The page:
In the case of Korea, where human resources are one of its biggest assets and economic driving forces, the low birth rate is one of its great concerns for long-term development. As the aging population increases, coupled with the low birth rate, Korea is heading for a demographic cliff, referring to a sharp decline in the productive population (aged 15~64). Since the enactment of the “Aging and Low Fertility Society Act,” the Korean Government invested 100 trillion won over the past decade to boost its birth rate, which turned out to be in vain. Accordingly, some argue that Korea should actively engage in immigration policy as an alternative, like lowering the conditions for obtaining permanent residency and citizenship. However, considering Korea’s existing passive stance toward immigration, hastily opening the door to immigration will do more harm than good.
The severity of the low birth rate and aging population cannot be ignored. If the problems of the shrinking working population cannot be solved internally, then it is inevitable to accept more immigrants. But imagine a situation where more immigrants are pouring in than ever before. Would immigrants be able to integrate into a country which has been a homogeneous society ethnically, linguistically and culturally for so long? Korea certainly does not share the same path as the United States or Europe. For the United States, the establishment itself is based on migration. As for the European countries, they are also relatively more open to the immigrants, not only due to the European Union, but also through their long history of mutual trade and exchanges that has been going around the continent. In Korea, there are still many people with conservative thoughts towards immigrants and there seems to be a deepening social conflict over accepting immigrants. Also, the immigration policy means accepting them as one of its people, not a mere worker, and the number of multicultural families will naturally increase. However, there are still many existing tasks to be dealt with, including language difficulties, cultural conflicts, education and welfare issues.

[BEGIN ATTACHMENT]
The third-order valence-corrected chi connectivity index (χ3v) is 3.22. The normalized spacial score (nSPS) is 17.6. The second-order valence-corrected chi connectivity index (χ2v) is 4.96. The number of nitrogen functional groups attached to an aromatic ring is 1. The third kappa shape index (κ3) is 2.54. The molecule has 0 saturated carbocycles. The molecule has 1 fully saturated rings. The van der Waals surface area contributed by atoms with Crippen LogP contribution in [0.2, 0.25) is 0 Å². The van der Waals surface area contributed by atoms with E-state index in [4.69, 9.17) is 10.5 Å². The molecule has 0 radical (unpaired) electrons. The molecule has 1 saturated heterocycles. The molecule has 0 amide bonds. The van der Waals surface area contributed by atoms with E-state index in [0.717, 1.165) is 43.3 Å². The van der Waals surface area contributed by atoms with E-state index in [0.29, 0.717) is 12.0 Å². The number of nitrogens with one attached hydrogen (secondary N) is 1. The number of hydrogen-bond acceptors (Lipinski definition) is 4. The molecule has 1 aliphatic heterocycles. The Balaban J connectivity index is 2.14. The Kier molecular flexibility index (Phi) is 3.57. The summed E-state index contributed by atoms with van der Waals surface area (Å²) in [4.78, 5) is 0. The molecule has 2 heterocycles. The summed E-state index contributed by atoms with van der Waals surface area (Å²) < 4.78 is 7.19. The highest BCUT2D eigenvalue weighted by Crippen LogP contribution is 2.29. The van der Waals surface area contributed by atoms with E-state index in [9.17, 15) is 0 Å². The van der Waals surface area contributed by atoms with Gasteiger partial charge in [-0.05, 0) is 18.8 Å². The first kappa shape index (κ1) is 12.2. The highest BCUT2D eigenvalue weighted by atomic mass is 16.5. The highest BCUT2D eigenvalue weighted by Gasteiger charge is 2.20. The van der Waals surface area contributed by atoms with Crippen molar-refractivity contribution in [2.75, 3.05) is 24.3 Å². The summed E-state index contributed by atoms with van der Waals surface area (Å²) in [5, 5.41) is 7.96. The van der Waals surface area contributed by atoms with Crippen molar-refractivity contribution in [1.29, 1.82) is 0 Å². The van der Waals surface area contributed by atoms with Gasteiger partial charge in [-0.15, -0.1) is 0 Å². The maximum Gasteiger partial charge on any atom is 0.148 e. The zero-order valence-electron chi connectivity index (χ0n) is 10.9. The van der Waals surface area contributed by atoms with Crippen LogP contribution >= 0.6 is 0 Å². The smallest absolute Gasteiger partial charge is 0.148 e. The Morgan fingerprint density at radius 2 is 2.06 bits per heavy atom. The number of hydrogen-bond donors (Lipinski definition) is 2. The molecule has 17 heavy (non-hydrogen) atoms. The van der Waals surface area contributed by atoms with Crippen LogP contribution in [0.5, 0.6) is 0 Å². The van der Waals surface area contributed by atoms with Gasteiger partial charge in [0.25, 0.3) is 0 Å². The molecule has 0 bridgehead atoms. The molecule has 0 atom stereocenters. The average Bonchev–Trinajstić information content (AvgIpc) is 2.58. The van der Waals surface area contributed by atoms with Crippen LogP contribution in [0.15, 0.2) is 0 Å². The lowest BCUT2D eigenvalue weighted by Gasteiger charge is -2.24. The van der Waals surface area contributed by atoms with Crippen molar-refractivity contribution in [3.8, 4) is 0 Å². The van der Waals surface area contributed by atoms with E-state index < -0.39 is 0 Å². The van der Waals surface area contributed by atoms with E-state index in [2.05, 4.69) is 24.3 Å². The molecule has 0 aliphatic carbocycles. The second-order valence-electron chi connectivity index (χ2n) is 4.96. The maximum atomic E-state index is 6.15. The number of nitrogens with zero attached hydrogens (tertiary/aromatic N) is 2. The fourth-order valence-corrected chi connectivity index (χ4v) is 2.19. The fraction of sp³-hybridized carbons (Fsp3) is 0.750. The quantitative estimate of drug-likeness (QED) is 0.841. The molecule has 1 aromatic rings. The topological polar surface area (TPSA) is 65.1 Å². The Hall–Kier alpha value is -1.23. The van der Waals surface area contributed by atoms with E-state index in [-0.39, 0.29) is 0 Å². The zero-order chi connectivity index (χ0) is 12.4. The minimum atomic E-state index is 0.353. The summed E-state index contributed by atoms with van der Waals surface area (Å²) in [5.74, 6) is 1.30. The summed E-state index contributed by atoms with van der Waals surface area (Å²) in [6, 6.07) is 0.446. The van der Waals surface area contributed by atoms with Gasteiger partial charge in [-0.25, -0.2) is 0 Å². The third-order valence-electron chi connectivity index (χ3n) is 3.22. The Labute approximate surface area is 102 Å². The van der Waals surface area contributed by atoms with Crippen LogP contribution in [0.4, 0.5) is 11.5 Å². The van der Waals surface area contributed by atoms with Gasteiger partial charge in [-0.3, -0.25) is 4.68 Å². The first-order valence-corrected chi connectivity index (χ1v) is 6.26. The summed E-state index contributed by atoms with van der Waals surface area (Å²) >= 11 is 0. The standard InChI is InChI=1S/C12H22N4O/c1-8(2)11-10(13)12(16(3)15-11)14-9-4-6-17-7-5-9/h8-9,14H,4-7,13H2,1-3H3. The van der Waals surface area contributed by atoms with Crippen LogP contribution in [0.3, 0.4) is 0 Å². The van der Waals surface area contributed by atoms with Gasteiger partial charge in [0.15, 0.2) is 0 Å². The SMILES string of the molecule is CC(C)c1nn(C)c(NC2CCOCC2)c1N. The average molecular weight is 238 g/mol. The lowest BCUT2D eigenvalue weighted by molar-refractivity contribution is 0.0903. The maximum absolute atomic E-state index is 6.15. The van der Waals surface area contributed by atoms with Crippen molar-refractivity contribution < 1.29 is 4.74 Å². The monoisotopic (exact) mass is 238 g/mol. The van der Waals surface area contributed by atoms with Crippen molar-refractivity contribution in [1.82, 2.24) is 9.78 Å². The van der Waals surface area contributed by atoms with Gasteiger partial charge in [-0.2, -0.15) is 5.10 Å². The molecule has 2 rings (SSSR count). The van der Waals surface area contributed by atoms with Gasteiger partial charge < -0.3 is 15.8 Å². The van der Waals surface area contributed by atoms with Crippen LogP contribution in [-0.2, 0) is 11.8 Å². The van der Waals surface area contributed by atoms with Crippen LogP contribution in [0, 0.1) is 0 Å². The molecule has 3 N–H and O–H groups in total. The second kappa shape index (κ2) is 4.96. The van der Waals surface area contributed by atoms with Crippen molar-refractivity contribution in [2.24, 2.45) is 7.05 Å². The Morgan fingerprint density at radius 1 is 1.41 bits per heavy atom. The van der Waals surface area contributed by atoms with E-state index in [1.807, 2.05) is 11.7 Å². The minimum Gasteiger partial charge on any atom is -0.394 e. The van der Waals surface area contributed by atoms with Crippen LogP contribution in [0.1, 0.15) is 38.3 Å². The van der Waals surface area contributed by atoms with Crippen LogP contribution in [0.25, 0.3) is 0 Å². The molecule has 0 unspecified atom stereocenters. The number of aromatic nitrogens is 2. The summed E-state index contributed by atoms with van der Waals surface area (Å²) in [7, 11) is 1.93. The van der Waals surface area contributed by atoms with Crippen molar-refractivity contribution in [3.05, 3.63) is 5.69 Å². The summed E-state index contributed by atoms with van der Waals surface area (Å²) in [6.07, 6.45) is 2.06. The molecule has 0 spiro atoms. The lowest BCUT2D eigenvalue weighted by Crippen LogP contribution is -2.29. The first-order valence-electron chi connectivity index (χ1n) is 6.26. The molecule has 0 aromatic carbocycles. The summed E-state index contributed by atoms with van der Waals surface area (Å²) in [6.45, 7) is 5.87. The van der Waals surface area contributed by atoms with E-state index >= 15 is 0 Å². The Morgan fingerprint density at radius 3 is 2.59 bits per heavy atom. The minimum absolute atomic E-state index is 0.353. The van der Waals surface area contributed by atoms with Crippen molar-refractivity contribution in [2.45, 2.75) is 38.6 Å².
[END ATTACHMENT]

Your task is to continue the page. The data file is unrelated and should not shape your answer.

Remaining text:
One of the easiest solutions suggested to the population crisis is an open-door immigration policy. However, there are several conditions that should be preceded to minimize struggles and apprehension related to immigrants. The prerequisite includes a raised awareness of immigrants, institutional systems to help them settle in more easily, and a social safety net set up to prevent side effects of the policy. An open-door immigration policy may be a plausible step to take in the era of the population cliff. However the policy is like a double-edged sword, so it should not be pushed without thorough readiness. To that end, it is necessary to focus on the preparation process while it is publicized by the press and the government.
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